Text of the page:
3 energy-sharing solutions African startups can explore

energy-sharing - climateaction

3 energy-sharing solutions African startups can explore

Hello readers. Welcome to #SolutionMonday on CleanbuildVoices!

In some developed and developing countries, there has been a major shift from traditional energy distribution to a decentralized one due to the shortcomings of the former.

For one, traditional energy distribution restricts consumers’ choice and control. Secondly, a lot of energy is wasted during transmission. Thirdly, transmitting electricity is very expensive.

However, energy-sharing ensures sustainability since it requires sourcing from locally generated renewable energy, allows for control and transparency, and enables more energy-sharing due to incentivization.

The question then is: How can Africa tow the path of these continents in their sustainable energy-sharing advancement?

Below are 3 energy-sharing solutions that African startups can explore to resolve energy issues in the continent.

Developing electricity sharing platform

Oftentimes, people who use solar panels to generate their own electricity, produce more energy than they need.

Normally, when this happens, the excess energy is discreetly transferred into the energy grid.

African startups can develop software that enables private energy producers to directly share their surplus electricity with other registered users.

This will decentralize energy supply, provide access to energy for those who need it, and also enable producers to earn money for the same.

Employing electricity-sharing platforms for Africa’s sustainable energy needs will ensure that consumers do not have to compromise on their consumption.

Consumers can always augment their energy with other local renewable sources when there is an intermittence or deficit.

Exploring thermal energy-sharing

Thermal energy created from human activity (like free cooling systems from data centers, cold storage, and supermarkets) or from the recovery of waste heat (from landfills and wastewater effluent streams), is enough to fulfill the heating and cooling requirements of many buildings.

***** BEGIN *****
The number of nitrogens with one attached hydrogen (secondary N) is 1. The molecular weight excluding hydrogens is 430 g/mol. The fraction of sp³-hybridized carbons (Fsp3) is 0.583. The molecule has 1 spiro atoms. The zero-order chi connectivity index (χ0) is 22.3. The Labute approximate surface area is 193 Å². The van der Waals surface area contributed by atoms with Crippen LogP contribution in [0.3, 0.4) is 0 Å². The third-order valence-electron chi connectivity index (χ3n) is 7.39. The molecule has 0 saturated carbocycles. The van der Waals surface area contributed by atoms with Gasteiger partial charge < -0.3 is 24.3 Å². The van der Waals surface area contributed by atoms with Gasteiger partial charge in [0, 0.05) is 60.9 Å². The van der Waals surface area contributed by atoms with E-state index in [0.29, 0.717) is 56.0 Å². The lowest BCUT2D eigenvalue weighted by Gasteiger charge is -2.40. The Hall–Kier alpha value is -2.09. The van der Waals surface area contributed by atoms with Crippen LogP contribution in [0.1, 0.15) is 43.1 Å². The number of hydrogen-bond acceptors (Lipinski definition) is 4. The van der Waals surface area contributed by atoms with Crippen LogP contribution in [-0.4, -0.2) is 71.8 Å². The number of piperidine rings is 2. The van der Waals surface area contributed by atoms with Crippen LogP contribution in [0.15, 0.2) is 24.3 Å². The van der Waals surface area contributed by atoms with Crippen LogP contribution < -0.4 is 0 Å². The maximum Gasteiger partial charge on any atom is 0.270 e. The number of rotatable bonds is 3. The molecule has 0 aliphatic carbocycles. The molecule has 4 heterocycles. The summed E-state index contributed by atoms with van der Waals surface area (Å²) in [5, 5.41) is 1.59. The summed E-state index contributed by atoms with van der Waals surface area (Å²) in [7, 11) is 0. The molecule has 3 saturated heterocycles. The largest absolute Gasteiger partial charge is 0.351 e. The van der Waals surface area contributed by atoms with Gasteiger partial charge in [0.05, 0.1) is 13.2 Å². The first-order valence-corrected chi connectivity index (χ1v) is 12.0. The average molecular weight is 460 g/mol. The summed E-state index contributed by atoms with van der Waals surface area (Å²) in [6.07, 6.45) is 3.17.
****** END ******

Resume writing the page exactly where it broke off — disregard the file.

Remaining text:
Sharing the excess thermal energy from places like factories, supermarkets, and hospitals with other buildings will reduce the total amount of energy needed for a community.

African startups can facilitate this by connecting thermal energy flows, thereby allowing buildings to benefit from one another.

Also, to ensure a sufficient supply of energy during grid peak demands, they can store energy in a thermal energy storage (TES) system or in a seasonal thermal energy storage (STES) facility.

Developing Electric Vehicle (EV) charging solutions

Electric Vehicles (EVs) may be popping up in discussions about sustainable mobility but we still do not see many of them in Africa and one of the major reasons is the lack of charging infrastructure in the continent.

How can African mobility and energy startups solve this problem? By turning to the sharing economy.

These startups can develop solutions that will enable residents to set up their own EV charging stations that are powered by excess household electricity.

That way, not only will charging be cheaper and accessible for EV drivers, but individuals who make energy available for sharing will have earning opportunities.

Related Post